Screening Travelers for Coronavirus is Ineffective, UCLA Study Says

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Screening Travelers for Coronavirus is Ineffective, UCLA Study Says

Only two-thirds of infected travelers will be detected by departure screening in the best-case scenario, the study found, with the worst-case scenario reporting only 1 in 10 cases being detected. The most consistent factor of successful detection is fever screening, but because many travelers are still within the disease’s maximum incubation phase of two weeks, they are not likely to exhibit the symptom while moving through airports or other transit centers.


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“We don’t know much about this coronavirus, says Professor Mikhail Prokopenko, director of the Complex Systems Research Group at Sydney University.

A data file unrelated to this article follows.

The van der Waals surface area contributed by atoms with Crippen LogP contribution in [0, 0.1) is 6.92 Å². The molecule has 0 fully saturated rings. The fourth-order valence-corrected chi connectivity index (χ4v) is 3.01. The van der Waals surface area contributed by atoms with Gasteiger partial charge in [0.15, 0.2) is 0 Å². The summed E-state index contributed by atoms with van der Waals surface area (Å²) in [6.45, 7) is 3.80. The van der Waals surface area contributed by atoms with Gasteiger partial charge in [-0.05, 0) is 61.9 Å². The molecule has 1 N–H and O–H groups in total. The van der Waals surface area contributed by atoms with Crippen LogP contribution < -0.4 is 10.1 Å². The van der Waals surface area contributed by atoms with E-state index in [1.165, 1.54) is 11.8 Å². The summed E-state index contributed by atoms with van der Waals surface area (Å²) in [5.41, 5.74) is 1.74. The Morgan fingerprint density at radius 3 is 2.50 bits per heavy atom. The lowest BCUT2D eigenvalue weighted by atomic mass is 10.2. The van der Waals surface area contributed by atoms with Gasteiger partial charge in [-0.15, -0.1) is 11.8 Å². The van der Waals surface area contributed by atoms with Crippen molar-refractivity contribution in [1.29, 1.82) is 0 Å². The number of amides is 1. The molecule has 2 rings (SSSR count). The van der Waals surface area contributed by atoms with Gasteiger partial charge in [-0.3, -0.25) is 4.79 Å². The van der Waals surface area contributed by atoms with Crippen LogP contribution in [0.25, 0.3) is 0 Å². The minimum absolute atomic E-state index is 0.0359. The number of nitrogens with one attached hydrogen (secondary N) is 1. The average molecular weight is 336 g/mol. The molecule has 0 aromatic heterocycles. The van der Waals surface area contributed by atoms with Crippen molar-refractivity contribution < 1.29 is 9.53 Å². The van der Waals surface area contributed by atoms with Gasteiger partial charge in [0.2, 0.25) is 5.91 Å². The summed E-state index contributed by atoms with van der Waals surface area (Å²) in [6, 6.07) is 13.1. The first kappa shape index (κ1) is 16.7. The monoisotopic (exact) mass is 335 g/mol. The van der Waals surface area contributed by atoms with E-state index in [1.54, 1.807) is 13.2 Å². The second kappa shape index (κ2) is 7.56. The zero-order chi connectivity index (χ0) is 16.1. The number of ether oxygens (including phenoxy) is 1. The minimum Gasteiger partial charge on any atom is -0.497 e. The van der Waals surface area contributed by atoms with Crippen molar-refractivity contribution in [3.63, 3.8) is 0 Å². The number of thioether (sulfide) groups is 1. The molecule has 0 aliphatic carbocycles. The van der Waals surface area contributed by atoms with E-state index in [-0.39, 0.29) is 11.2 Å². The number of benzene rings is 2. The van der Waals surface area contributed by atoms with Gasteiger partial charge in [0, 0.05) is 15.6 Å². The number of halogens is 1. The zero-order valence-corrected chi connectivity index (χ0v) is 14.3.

“The data we’re getting at the moment is patchy… and I was surprised to see how fast it spread,” he told Yahoo News Australia on Thursday.

Along with the Marie Bashir Institute for Infectious Diseases and Biosecurity, Prof Prokopenko has previously used anonymised census data to model how fast an influenza pandemic could spread in Australian cities.

“Containing it is unlikely to be effective as we originally hoped,” he said of coronavirus.


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